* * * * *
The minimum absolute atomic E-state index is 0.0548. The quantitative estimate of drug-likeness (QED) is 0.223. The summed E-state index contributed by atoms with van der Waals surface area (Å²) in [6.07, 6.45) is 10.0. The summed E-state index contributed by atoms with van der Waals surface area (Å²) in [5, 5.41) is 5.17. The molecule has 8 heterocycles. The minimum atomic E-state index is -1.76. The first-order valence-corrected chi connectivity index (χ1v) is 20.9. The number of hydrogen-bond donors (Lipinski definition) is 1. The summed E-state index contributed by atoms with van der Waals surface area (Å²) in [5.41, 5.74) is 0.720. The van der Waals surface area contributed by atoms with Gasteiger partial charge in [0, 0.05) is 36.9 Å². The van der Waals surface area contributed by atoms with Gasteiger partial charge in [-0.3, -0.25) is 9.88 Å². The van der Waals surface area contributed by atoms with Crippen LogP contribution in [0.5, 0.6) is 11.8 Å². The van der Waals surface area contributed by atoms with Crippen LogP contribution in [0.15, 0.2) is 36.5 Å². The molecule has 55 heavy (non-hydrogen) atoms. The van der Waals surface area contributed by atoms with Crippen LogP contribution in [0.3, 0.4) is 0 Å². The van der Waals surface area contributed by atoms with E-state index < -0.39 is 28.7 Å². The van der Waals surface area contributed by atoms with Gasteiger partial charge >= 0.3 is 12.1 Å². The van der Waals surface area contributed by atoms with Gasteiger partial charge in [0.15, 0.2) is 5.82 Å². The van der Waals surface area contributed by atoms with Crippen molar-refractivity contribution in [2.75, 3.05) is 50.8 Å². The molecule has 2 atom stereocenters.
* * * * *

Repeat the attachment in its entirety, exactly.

The minimum absolute atomic E-state index is 0.0548. The quantitative estimate of drug-likeness (QED) is 0.223. The summed E-state index contributed by atoms with van der Waals surface area (Å²) in [6.07, 6.45) is 10.0. The summed E-state index contributed by atoms with van der Waals surface area (Å²) in [5, 5.41) is 5.17. The molecule has 8 heterocycles. The minimum atomic E-state index is -1.76. The first-order valence-corrected chi connectivity index (χ1v) is 20.9. The number of hydrogen-bond donors (Lipinski definition) is 1. The summed E-state index contributed by atoms with van der Waals surface area (Å²) in [5.41, 5.74) is 0.720. The van der Waals surface area contributed by atoms with Gasteiger partial charge in [0, 0.05) is 36.9 Å². The van der Waals surface area contributed by atoms with Gasteiger partial charge in [-0.3, -0.25) is 9.88 Å². The van der Waals surface area contributed by atoms with Crippen LogP contribution in [0.5, 0.6) is 11.8 Å². The van der Waals surface area contributed by atoms with Crippen LogP contribution in [0.15, 0.2) is 36.5 Å². The molecule has 55 heavy (non-hydrogen) atoms. The van der Waals surface area contributed by atoms with Crippen LogP contribution in [0.3, 0.4) is 0 Å². The van der Waals surface area contributed by atoms with E-state index < -0.39 is 28.7 Å². The van der Waals surface area contributed by atoms with Gasteiger partial charge >= 0.3 is 12.1 Å². The van der Waals surface area contributed by atoms with Gasteiger partial charge in [0.15, 0.2) is 5.82 Å². The van der Waals surface area contributed by atoms with Crippen molar-refractivity contribution in [2.75, 3.05) is 50.8 Å². The molecule has 2 atom stereocenters.